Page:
The removal of impacted wisdom teeth and surgical extraction of teeth is quite different from extraction of erupted teeth. The following conditions may occur, all of which are considered normal:
- The surgical area will swell.
- Swelling peaks on the 2nd or 3rd post-operative day
- Trismus (stiffness) of the muscles may cause difficulty in opening your mouth for a few days.
- You may have a slight earache.
- A sore throat may develop.
- Your other teeth may ache temporarily. This is referred pain and is a temporary condition.
- If the corners of the mouth are stretched out they may dry and crack. Your lips should be kept moist with cream or ointment.
- There will be a space where the tooth was removed. After 24 hours this area should be rinsed following meals with warm salt water until it is healed. This cavity will gradually fill in with new tissue.
- There may be a slight elevation of temperature for 24 to 48 hours.
- It is not unusual to develop bruising in the area of an extraction.
- Please take all prescriptions as directed.
Women please note: Some antibiotics may interfere with the effectiveness of your birth control pills. Please check with your pharmacist.
- A certain amount of bleeding, pain, and swelling is normal. Reduce your activity as much as possible for several hours. Do not rinse your mouth or brush your teeth for 24 hours. These activities may hinder formation of a blood clot which is necessary for proper healing.
- Drink plenty of fluids. (Do not use a straw)
- We suggest that you do not smoke for at least 5 days after surgery. Nicotine may break down the blood clot and cause a “dry-socket”.
- Do not be alarmed if your vision is blurred for a time following anesthesia or if a “black and blue” bruise should appear at the site of an injection. The arm also may be bruised, swollen and tender to touch due to the IV.
To control bleeding
Immediately following procedure keep steady pressure on the bleeding area by biting firmly on the gauze. Pressure helps reduce bleeding and permits formation of a clot in the tooth socket. Gently remove the compress after the local anesthesia has worn off and normal feeling has returned. . If bleeding persists, a moist tea bag should be placed in the area of bleeding and bite firmly for one hour straight. This will help to form a clot. Repeat if necessary. If bleeding still persists call our office.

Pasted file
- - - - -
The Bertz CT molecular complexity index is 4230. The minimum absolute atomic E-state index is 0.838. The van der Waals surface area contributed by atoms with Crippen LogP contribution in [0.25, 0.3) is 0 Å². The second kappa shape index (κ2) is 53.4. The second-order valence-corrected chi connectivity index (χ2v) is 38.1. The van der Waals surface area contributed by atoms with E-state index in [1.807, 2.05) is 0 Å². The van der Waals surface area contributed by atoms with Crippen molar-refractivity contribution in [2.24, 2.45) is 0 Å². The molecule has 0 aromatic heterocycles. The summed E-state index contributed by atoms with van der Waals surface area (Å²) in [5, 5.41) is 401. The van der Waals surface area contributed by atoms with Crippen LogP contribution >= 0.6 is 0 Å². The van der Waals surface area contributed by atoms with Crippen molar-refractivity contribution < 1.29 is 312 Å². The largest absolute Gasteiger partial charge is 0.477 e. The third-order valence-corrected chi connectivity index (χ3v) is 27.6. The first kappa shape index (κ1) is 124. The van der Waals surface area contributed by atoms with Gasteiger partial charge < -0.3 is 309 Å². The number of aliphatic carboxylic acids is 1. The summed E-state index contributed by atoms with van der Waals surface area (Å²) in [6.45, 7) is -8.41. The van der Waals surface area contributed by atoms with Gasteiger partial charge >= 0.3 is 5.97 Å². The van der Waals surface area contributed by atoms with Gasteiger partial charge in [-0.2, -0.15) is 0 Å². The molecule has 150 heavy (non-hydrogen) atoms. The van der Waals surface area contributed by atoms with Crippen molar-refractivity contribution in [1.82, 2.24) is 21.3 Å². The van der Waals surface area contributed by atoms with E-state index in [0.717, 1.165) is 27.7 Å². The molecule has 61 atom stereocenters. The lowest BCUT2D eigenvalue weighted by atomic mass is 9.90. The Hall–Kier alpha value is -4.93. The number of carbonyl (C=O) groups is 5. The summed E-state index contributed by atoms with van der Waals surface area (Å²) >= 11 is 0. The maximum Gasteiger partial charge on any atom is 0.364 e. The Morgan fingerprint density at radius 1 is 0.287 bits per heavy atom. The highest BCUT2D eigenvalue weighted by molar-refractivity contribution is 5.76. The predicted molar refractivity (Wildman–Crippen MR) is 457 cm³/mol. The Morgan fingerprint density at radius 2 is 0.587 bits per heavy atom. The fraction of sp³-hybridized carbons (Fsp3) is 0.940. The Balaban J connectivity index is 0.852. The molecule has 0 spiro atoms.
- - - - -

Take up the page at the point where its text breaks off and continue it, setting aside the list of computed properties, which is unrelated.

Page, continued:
After 24 hours some oozing of blood may persist. If necessary, resume use of moist tea bags. After bleeding has stopped, cautiously resume oral hygiene.
To relieve pain
Immediately following the procedure begin taking medication as directed by your doctor to minimize discomfort when the anesthesia wears off and feeling is back to normal. Application of an ice bag can also help relieve discomfort.
After 24 hours, continue to take your medication if pain persists, and use an ice bag if needed. For mild discomfort take Tylenol or Ibuprofen every three to four hours.
To minimize swelling
Immediately following procedure apply an ice bag over the affected area. Use 20 minutes on and 20 minutes off for 24 hours to help prevent excessive swelling and discomfort. If an ice bag is unavailable, simply fill a heavy plastic bag with crushed ice. Tie end securely and cover with a soft cloth to avoid skin irritation.
After 24 hours it should not be necessary to continue with cold applications. You may expect swelling for 10 days to two weeks and a fever of 99 to 100 degrees Fahrenheit. If the muscles of the jaw become stiff, chewing gum at intervals will help relax the muscles, as well as the use of warm, moist heat to the outside of your face over these muscles.
For the first twenty-four hours after surgery: rinse the mouth gently with a solution of one-half teaspoonful of salt dissolved in a glass of water. Rinsing is important because it removes food particles and debris from the socket area and thus helps prevent infection and promote healing. You may brush the tongue to keep bacteria growth down, but be careful not to disturb the extraction site. After twenty four hours: Resume your regular tooth brushing, but avoid disturbing the surgical site so as not to loosen or remove the blood clot.
Have your meals at the usual time. Eat soft, nutritious foods and drink plenty of liquids with meals and in between. Have what you wish, but be careful not to disturb the blood clot. Add solid foods to your diet as soon as you are comfortable with chewing.
In case of problems
You should experience minimal difficulty if you follow the instructions and suggestions as outlined, but if you should have any problems such as excessive bleeding, pain or difficulty in opening your mouth, call our office immediately for further instructions or additional treatment.
It is often advisable to return for a postoperative visit to make certain healing is progressing satisfactorily. In the meantime, maintain a healthful diet, observe rules for proper oral hygiene and visit your dentist for regular checkups.